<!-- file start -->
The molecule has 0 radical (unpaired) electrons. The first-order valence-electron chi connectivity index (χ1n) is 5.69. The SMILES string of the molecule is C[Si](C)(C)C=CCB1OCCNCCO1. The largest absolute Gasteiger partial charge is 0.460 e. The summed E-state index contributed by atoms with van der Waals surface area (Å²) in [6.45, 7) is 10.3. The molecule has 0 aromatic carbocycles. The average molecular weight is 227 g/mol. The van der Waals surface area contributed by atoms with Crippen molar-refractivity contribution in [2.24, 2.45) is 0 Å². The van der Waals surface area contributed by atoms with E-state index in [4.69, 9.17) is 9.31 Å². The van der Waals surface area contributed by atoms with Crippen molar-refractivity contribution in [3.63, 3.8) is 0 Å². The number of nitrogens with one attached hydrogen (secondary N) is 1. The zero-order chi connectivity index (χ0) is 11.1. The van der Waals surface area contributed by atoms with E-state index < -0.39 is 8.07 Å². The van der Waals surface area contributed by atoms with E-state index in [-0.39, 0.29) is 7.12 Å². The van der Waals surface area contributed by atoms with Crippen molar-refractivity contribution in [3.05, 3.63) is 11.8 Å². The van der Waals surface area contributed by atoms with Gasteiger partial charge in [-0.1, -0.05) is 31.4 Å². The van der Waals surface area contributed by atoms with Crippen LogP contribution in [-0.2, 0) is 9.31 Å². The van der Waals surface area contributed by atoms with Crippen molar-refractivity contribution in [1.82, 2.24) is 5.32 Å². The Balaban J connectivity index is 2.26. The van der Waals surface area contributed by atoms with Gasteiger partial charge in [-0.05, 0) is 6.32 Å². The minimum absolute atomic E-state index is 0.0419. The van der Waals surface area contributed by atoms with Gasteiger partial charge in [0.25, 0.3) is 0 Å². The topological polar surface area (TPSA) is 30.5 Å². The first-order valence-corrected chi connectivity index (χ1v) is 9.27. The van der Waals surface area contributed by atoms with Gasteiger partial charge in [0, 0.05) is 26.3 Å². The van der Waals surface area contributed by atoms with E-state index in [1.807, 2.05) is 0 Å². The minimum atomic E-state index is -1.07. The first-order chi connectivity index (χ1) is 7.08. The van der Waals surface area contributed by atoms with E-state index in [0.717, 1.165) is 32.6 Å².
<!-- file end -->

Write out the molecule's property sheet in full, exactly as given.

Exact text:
The molecule has 0 radical (unpaired) electrons. The first-order valence-electron chi connectivity index (χ1n) is 5.69. The SMILES string of the molecule is C[Si](C)(C)C=CCB1OCCNCCO1. The largest absolute Gasteiger partial charge is 0.460 e. The summed E-state index contributed by atoms with van der Waals surface area (Å²) in [6.45, 7) is 10.3. The molecule has 0 aromatic carbocycles. The average molecular weight is 227 g/mol. The van der Waals surface area contributed by atoms with Crippen molar-refractivity contribution in [2.24, 2.45) is 0 Å². The van der Waals surface area contributed by atoms with E-state index in [4.69, 9.17) is 9.31 Å². The van der Waals surface area contributed by atoms with Crippen molar-refractivity contribution in [3.63, 3.8) is 0 Å². The number of nitrogens with one attached hydrogen (secondary N) is 1. The zero-order chi connectivity index (χ0) is 11.1. The van der Waals surface area contributed by atoms with E-state index < -0.39 is 8.07 Å². The van der Waals surface area contributed by atoms with E-state index in [-0.39, 0.29) is 7.12 Å². The van der Waals surface area contributed by atoms with Crippen molar-refractivity contribution in [3.05, 3.63) is 11.8 Å². The van der Waals surface area contributed by atoms with Gasteiger partial charge in [-0.1, -0.05) is 31.4 Å². The van der Waals surface area contributed by atoms with Crippen LogP contribution in [-0.2, 0) is 9.31 Å². The van der Waals surface area contributed by atoms with Crippen molar-refractivity contribution in [1.82, 2.24) is 5.32 Å². The Balaban J connectivity index is 2.26. The van der Waals surface area contributed by atoms with Gasteiger partial charge in [-0.05, 0) is 6.32 Å². The minimum absolute atomic E-state index is 0.0419. The van der Waals surface area contributed by atoms with Gasteiger partial charge in [0.25, 0.3) is 0 Å². The topological polar surface area (TPSA) is 30.5 Å². The first-order valence-corrected chi connectivity index (χ1v) is 9.27. The van der Waals surface area contributed by atoms with Gasteiger partial charge in [0, 0.05) is 26.3 Å². The van der Waals surface area contributed by atoms with E-state index in [1.807, 2.05) is 0 Å². The minimum atomic E-state index is -1.07. The first-order chi connectivity index (χ1) is 7.08. The van der Waals surface area contributed by atoms with E-state index in [0.717, 1.165) is 32.6 Å².